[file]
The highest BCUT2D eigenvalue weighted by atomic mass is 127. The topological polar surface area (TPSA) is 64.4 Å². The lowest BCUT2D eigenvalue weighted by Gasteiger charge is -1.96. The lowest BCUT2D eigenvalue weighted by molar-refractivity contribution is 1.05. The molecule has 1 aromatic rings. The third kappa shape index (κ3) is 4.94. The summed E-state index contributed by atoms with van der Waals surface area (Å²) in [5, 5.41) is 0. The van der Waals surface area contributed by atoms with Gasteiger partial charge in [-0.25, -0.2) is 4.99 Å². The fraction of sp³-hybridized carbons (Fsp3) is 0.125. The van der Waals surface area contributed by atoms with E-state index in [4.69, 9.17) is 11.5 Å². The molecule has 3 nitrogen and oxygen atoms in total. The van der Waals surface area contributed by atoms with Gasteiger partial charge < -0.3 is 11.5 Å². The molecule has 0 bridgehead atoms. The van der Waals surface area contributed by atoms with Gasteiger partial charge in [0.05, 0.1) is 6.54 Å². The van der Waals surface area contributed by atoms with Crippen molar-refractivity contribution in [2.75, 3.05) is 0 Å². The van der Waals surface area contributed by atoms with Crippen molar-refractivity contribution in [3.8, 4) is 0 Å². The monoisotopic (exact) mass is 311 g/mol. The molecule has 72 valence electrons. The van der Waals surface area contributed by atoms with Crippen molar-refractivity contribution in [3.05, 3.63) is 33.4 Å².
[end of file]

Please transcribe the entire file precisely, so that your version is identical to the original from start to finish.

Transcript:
The highest BCUT2D eigenvalue weighted by atomic mass is 127. The topological polar surface area (TPSA) is 64.4 Å². The lowest BCUT2D eigenvalue weighted by Gasteiger charge is -1.96. The lowest BCUT2D eigenvalue weighted by molar-refractivity contribution is 1.05. The molecule has 1 aromatic rings. The third kappa shape index (κ3) is 4.94. The summed E-state index contributed by atoms with van der Waals surface area (Å²) in [5, 5.41) is 0. The van der Waals surface area contributed by atoms with Gasteiger partial charge in [-0.25, -0.2) is 4.99 Å². The fraction of sp³-hybridized carbons (Fsp3) is 0.125. The van der Waals surface area contributed by atoms with E-state index in [4.69, 9.17) is 11.5 Å². The molecule has 3 nitrogen and oxygen atoms in total. The van der Waals surface area contributed by atoms with Gasteiger partial charge < -0.3 is 11.5 Å². The molecule has 0 bridgehead atoms. The van der Waals surface area contributed by atoms with Gasteiger partial charge in [0.05, 0.1) is 6.54 Å². The van der Waals surface area contributed by atoms with Crippen molar-refractivity contribution in [2.75, 3.05) is 0 Å². The van der Waals surface area contributed by atoms with Crippen molar-refractivity contribution in [3.8, 4) is 0 Å². The monoisotopic (exact) mass is 311 g/mol. The molecule has 72 valence electrons. The van der Waals surface area contributed by atoms with Crippen molar-refractivity contribution in [3.05, 3.63) is 33.4 Å².